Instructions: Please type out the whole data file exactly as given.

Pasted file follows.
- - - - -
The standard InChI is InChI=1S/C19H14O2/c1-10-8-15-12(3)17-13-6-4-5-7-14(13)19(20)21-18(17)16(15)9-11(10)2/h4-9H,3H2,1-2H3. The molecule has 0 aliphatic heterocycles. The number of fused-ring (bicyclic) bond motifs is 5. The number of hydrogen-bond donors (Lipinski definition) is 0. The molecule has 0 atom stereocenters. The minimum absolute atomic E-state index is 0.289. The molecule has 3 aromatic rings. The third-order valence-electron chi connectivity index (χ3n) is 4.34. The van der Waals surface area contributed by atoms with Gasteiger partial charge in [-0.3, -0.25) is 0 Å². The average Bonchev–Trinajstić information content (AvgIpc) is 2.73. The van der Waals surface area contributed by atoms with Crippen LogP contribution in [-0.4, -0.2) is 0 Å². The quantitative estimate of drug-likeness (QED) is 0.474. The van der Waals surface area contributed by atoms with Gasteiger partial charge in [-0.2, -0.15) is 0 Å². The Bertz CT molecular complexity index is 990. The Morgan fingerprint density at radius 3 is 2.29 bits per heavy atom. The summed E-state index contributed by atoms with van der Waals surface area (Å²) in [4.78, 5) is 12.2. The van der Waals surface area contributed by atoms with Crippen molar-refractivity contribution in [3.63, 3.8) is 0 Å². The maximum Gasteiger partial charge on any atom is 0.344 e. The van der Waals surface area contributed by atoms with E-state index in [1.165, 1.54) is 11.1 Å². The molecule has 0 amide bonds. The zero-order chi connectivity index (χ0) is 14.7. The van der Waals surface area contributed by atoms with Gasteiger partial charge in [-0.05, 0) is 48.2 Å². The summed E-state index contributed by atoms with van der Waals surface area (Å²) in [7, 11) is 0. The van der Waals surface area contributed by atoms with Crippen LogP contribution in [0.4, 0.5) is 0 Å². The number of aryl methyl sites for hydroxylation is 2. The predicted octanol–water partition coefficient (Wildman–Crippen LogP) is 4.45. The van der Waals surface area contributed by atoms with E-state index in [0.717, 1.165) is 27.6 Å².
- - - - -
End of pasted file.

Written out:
The standard InChI is InChI=1S/C19H14O2/c1-10-8-15-12(3)17-13-6-4-5-7-14(13)19(20)21-18(17)16(15)9-11(10)2/h4-9H,3H2,1-2H3. The molecule has 0 aliphatic heterocycles. The number of fused-ring (bicyclic) bond motifs is 5. The number of hydrogen-bond donors (Lipinski definition) is 0. The molecule has 0 atom stereocenters. The minimum absolute atomic E-state index is 0.289. The molecule has 3 aromatic rings. The third-order valence-electron chi connectivity index (χ3n) is 4.34. The van der Waals surface area contributed by atoms with Gasteiger partial charge in [-0.3, -0.25) is 0 Å². The average Bonchev–Trinajstić information content (AvgIpc) is 2.73. The van der Waals surface area contributed by atoms with Crippen LogP contribution in [-0.4, -0.2) is 0 Å². The quantitative estimate of drug-likeness (QED) is 0.474. The van der Waals surface area contributed by atoms with Gasteiger partial charge in [-0.2, -0.15) is 0 Å². The Bertz CT molecular complexity index is 990. The Morgan fingerprint density at radius 3 is 2.29 bits per heavy atom. The summed E-state index contributed by atoms with van der Waals surface area (Å²) in [4.78, 5) is 12.2. The van der Waals surface area contributed by atoms with Crippen molar-refractivity contribution in [3.63, 3.8) is 0 Å². The maximum Gasteiger partial charge on any atom is 0.344 e. The van der Waals surface area contributed by atoms with E-state index in [1.165, 1.54) is 11.1 Å². The molecule has 0 amide bonds. The zero-order chi connectivity index (χ0) is 14.7. The van der Waals surface area contributed by atoms with Gasteiger partial charge in [-0.05, 0) is 48.2 Å². The summed E-state index contributed by atoms with van der Waals surface area (Å²) in [7, 11) is 0. The van der Waals surface area contributed by atoms with Crippen LogP contribution in [0.4, 0.5) is 0 Å². The number of aryl methyl sites for hydroxylation is 2. The predicted octanol–water partition coefficient (Wildman–Crippen LogP) is 4.45. The van der Waals surface area contributed by atoms with E-state index in [0.717, 1.165) is 27.6 Å².